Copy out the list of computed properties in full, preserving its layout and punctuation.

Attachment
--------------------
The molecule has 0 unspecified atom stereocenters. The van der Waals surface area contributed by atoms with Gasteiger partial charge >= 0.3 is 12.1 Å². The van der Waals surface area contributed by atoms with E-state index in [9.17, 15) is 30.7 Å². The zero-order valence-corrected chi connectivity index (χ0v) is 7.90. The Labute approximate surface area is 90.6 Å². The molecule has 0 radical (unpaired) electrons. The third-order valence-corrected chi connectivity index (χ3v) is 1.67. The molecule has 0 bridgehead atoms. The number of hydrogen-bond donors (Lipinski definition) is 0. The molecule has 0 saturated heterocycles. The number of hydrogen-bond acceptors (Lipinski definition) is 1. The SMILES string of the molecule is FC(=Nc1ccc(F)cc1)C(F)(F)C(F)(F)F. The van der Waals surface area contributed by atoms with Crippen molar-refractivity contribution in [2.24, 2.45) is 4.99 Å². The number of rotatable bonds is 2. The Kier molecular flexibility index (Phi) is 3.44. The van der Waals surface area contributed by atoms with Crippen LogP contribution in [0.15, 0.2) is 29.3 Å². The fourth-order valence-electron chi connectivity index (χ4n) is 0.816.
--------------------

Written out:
The molecule has 0 unspecified atom stereocenters. The van der Waals surface area contributed by atoms with Gasteiger partial charge >= 0.3 is 12.1 Å². The van der Waals surface area contributed by atoms with E-state index in [9.17, 15) is 30.7 Å². The zero-order valence-corrected chi connectivity index (χ0v) is 7.90. The Labute approximate surface area is 90.6 Å². The molecule has 0 radical (unpaired) electrons. The third-order valence-corrected chi connectivity index (χ3v) is 1.67. The molecule has 0 bridgehead atoms. The number of hydrogen-bond donors (Lipinski definition) is 0. The molecule has 0 saturated heterocycles. The number of hydrogen-bond acceptors (Lipinski definition) is 1. The SMILES string of the molecule is FC(=Nc1ccc(F)cc1)C(F)(F)C(F)(F)F. The van der Waals surface area contributed by atoms with Crippen molar-refractivity contribution in [2.24, 2.45) is 4.99 Å². The number of rotatable bonds is 2. The Kier molecular flexibility index (Phi) is 3.44. The van der Waals surface area contributed by atoms with Crippen LogP contribution in [0.15, 0.2) is 29.3 Å². The fourth-order valence-electron chi connectivity index (χ4n) is 0.816.